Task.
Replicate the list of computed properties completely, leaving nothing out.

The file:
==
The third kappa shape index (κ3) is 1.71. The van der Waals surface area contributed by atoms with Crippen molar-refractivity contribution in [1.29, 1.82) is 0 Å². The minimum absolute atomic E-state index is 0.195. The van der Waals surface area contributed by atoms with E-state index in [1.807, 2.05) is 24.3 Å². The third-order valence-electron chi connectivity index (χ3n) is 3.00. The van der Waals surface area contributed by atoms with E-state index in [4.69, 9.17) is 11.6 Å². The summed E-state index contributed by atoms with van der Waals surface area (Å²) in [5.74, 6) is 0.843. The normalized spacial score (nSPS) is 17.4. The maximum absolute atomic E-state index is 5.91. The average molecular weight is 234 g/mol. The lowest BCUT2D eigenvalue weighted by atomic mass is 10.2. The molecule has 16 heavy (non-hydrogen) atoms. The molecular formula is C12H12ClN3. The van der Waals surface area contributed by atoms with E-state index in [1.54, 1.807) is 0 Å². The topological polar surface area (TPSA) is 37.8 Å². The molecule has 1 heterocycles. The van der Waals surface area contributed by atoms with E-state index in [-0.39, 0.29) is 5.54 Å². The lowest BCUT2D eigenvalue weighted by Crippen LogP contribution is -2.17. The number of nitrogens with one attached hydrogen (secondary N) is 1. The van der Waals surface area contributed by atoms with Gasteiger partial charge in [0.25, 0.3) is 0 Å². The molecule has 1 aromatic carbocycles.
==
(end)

The third kappa shape index (κ3) is 1.71. The van der Waals surface area contributed by atoms with Crippen molar-refractivity contribution in [1.29, 1.82) is 0 Å². The minimum absolute atomic E-state index is 0.195. The van der Waals surface area contributed by atoms with E-state index in [1.807, 2.05) is 24.3 Å². The third-order valence-electron chi connectivity index (χ3n) is 3.00. The van der Waals surface area contributed by atoms with E-state index in [4.69, 9.17) is 11.6 Å². The summed E-state index contributed by atoms with van der Waals surface area (Å²) in [5.74, 6) is 0.843. The normalized spacial score (nSPS) is 17.4. The maximum absolute atomic E-state index is 5.91. The average molecular weight is 234 g/mol. The lowest BCUT2D eigenvalue weighted by atomic mass is 10.2. The molecule has 16 heavy (non-hydrogen) atoms. The molecular formula is C12H12ClN3. The van der Waals surface area contributed by atoms with E-state index in [1.54, 1.807) is 0 Å². The topological polar surface area (TPSA) is 37.8 Å². The molecule has 1 heterocycles. The van der Waals surface area contributed by atoms with E-state index in [-0.39, 0.29) is 5.54 Å². The lowest BCUT2D eigenvalue weighted by Crippen LogP contribution is -2.17. The number of nitrogens with one attached hydrogen (secondary N) is 1. The van der Waals surface area contributed by atoms with Gasteiger partial charge in [0.25, 0.3) is 0 Å². The molecule has 1 aromatic carbocycles.